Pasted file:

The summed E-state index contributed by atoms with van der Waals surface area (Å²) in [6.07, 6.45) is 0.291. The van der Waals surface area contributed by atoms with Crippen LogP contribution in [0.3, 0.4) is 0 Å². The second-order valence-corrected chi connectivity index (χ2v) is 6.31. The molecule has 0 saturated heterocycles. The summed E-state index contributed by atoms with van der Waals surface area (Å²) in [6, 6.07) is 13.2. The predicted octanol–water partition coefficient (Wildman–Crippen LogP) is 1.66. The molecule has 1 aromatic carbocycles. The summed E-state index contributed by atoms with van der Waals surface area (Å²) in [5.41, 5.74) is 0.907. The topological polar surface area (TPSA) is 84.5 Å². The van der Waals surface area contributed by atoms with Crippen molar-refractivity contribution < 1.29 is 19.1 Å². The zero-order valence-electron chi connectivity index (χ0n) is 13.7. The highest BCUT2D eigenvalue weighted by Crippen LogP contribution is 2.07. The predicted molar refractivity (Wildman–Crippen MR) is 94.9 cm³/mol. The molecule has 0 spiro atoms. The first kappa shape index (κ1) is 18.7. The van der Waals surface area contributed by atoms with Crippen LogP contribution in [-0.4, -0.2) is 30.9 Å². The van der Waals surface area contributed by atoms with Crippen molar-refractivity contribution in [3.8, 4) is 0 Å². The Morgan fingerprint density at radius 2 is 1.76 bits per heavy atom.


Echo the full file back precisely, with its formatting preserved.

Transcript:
The summed E-state index contributed by atoms with van der Waals surface area (Å²) in [6.07, 6.45) is 0.291. The van der Waals surface area contributed by atoms with Crippen LogP contribution in [0.3, 0.4) is 0 Å². The second-order valence-corrected chi connectivity index (χ2v) is 6.31. The molecule has 0 saturated heterocycles. The summed E-state index contributed by atoms with van der Waals surface area (Å²) in [6, 6.07) is 13.2. The predicted octanol–water partition coefficient (Wildman–Crippen LogP) is 1.66. The molecule has 1 aromatic carbocycles. The summed E-state index contributed by atoms with van der Waals surface area (Å²) in [5.41, 5.74) is 0.907. The topological polar surface area (TPSA) is 84.5 Å². The van der Waals surface area contributed by atoms with Crippen molar-refractivity contribution < 1.29 is 19.1 Å². The zero-order valence-electron chi connectivity index (χ0n) is 13.7. The highest BCUT2D eigenvalue weighted by Crippen LogP contribution is 2.07. The predicted molar refractivity (Wildman–Crippen MR) is 94.9 cm³/mol. The molecule has 0 spiro atoms. The first kappa shape index (κ1) is 18.7. The van der Waals surface area contributed by atoms with Crippen LogP contribution in [-0.4, -0.2) is 30.9 Å². The van der Waals surface area contributed by atoms with Crippen molar-refractivity contribution in [3.8, 4) is 0 Å². The Morgan fingerprint density at radius 2 is 1.76 bits per heavy atom.